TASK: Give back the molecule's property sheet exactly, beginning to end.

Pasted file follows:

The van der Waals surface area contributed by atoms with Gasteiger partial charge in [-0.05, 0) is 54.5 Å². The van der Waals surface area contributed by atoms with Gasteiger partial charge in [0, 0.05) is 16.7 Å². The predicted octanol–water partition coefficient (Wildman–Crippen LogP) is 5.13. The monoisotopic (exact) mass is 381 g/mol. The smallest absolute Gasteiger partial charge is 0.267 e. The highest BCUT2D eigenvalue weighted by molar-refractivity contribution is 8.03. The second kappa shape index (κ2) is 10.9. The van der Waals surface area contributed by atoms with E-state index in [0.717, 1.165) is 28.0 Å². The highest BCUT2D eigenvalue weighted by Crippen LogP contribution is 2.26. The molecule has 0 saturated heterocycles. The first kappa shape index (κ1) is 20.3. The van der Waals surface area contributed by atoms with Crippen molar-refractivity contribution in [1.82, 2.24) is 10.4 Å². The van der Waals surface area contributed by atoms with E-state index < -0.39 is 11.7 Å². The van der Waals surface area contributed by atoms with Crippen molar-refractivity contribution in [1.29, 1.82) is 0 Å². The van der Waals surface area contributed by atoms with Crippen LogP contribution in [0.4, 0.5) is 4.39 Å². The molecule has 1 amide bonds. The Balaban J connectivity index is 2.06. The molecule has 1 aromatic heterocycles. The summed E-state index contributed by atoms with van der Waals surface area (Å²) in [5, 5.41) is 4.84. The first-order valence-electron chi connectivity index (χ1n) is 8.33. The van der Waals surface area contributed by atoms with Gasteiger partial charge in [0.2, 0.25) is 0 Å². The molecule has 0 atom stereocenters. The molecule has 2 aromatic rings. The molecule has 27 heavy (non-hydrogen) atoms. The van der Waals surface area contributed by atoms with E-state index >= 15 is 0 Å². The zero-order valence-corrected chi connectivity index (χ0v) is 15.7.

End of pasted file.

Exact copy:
The van der Waals surface area contributed by atoms with Gasteiger partial charge in [-0.05, 0) is 54.5 Å². The van der Waals surface area contributed by atoms with Gasteiger partial charge in [0, 0.05) is 16.7 Å². The predicted octanol–water partition coefficient (Wildman–Crippen LogP) is 5.13. The monoisotopic (exact) mass is 381 g/mol. The smallest absolute Gasteiger partial charge is 0.267 e. The highest BCUT2D eigenvalue weighted by molar-refractivity contribution is 8.03. The second kappa shape index (κ2) is 10.9. The van der Waals surface area contributed by atoms with E-state index in [0.717, 1.165) is 28.0 Å². The highest BCUT2D eigenvalue weighted by Crippen LogP contribution is 2.26. The molecule has 0 saturated heterocycles. The first kappa shape index (κ1) is 20.3. The van der Waals surface area contributed by atoms with Crippen molar-refractivity contribution in [1.82, 2.24) is 10.4 Å². The van der Waals surface area contributed by atoms with E-state index < -0.39 is 11.7 Å². The van der Waals surface area contributed by atoms with Crippen molar-refractivity contribution in [1.29, 1.82) is 0 Å². The van der Waals surface area contributed by atoms with Crippen LogP contribution in [0.4, 0.5) is 4.39 Å². The molecule has 1 amide bonds. The Balaban J connectivity index is 2.06. The molecule has 1 aromatic heterocycles. The summed E-state index contributed by atoms with van der Waals surface area (Å²) in [5, 5.41) is 4.84. The first-order valence-electron chi connectivity index (χ1n) is 8.33. The van der Waals surface area contributed by atoms with Gasteiger partial charge in [0.2, 0.25) is 0 Å². The molecule has 0 atom stereocenters. The molecule has 2 aromatic rings. The molecule has 27 heavy (non-hydrogen) atoms. The van der Waals surface area contributed by atoms with E-state index >= 15 is 0 Å². The zero-order valence-corrected chi connectivity index (χ0v) is 15.7.